Although insulin was not ‘invented’ per se, its discovery is one of the more remarkable accounts of scietific serendipity. Insulin is vital in the transportationg and storing of glucose into the bloodstream, which gives the body energy to complete it’s many autonomous regulating tasks. Diabetes is a condition where insulin is not produced by the pancreas, and an uneven amount of sugar intake can be detrimental, and even deadly, to its sufferers.

Two German physicists removed the pancreas from a canine in an attempt to study the animals digestive system (at least we hope they weren’t doing it just for fun), however, when the pancreas was removed the scientists noticed a swarm of flies hovering about the spilled urine. When the scientists tested the urine (again, hopefully not just for fun) they discovered that it had a high amount of sugar, which was attracting the flies. Urine with a high sugar content is a telltale symptom of diabetes. This discovery led to the knowledge that the pancreas, and by extension the production of insulin, is the key component in treating and understanding diabetes.

Honorable Mention:

Smallpox Vaccine: Although not really an accident, the invention of the smallpox vaccine was not grounded in scientific study, but rather through the observation of a simple milkmaid. A milkmaid reported to British Scientist Edward Jenner that those afflicted with cowpox, a relatively harmless disease that people caught from contact with milk cows, did not contract smallpox. Jenner used pus from cowpox sores to create his vaccine.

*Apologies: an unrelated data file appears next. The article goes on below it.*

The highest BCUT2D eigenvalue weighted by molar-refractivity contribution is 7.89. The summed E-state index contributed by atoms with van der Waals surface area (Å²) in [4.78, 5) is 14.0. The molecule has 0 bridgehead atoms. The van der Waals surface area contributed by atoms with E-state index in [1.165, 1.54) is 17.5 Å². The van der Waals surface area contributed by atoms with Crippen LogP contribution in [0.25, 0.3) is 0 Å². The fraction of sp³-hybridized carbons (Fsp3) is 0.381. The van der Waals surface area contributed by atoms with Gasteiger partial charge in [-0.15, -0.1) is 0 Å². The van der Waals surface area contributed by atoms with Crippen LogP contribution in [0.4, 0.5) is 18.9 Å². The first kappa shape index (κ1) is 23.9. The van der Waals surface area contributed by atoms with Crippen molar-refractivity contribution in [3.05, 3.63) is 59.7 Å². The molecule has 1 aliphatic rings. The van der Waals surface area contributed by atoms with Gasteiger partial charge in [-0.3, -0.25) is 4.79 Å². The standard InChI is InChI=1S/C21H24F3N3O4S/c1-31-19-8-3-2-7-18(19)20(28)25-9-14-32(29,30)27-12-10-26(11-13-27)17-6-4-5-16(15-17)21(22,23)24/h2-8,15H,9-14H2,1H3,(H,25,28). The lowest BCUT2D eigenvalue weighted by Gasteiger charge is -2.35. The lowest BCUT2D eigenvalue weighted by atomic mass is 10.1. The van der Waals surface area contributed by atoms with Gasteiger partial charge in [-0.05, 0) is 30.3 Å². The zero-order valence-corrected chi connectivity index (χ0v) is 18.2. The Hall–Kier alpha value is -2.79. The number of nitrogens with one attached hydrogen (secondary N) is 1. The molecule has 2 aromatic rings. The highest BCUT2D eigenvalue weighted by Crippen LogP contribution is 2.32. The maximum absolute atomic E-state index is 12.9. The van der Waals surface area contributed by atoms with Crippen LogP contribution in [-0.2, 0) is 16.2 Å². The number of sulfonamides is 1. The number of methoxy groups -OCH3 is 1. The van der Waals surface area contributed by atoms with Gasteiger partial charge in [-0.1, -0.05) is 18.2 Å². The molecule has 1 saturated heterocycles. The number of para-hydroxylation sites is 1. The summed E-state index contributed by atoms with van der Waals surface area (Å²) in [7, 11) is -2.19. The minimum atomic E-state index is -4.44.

Antidepressants: During a clinical study that was all but set to prove the failure of a drug designed to treat schizophrenia, Robert Kuhn gave the compound to a patient suffering from depression. Not only did the drug boost the patient’s mood, but he took a deep dive back into depression once he was taken off of the drug.

Botox: Botox is not a medical breakthrough in the sense that it saves lives, but some older women may disagree. The toxic bacteria Clostridium botulinum, although lethal when ingested, was used to treat lazy or “crossed” eyes. Two Canadian surgeons noticed during one of these procedures that the patient’s wrinkles smoothed out around her eye area. Now it is injected into just about anywhere a needle can fit to rid unwanted wrinkles and make one look both younger and like a wax sculpture at the same time.

Sources:

Nova Online-PBS: http://www.pbs.org/wgbh/nova/

www.TheIndependant.com

http://www.discoveriesinmedicine.com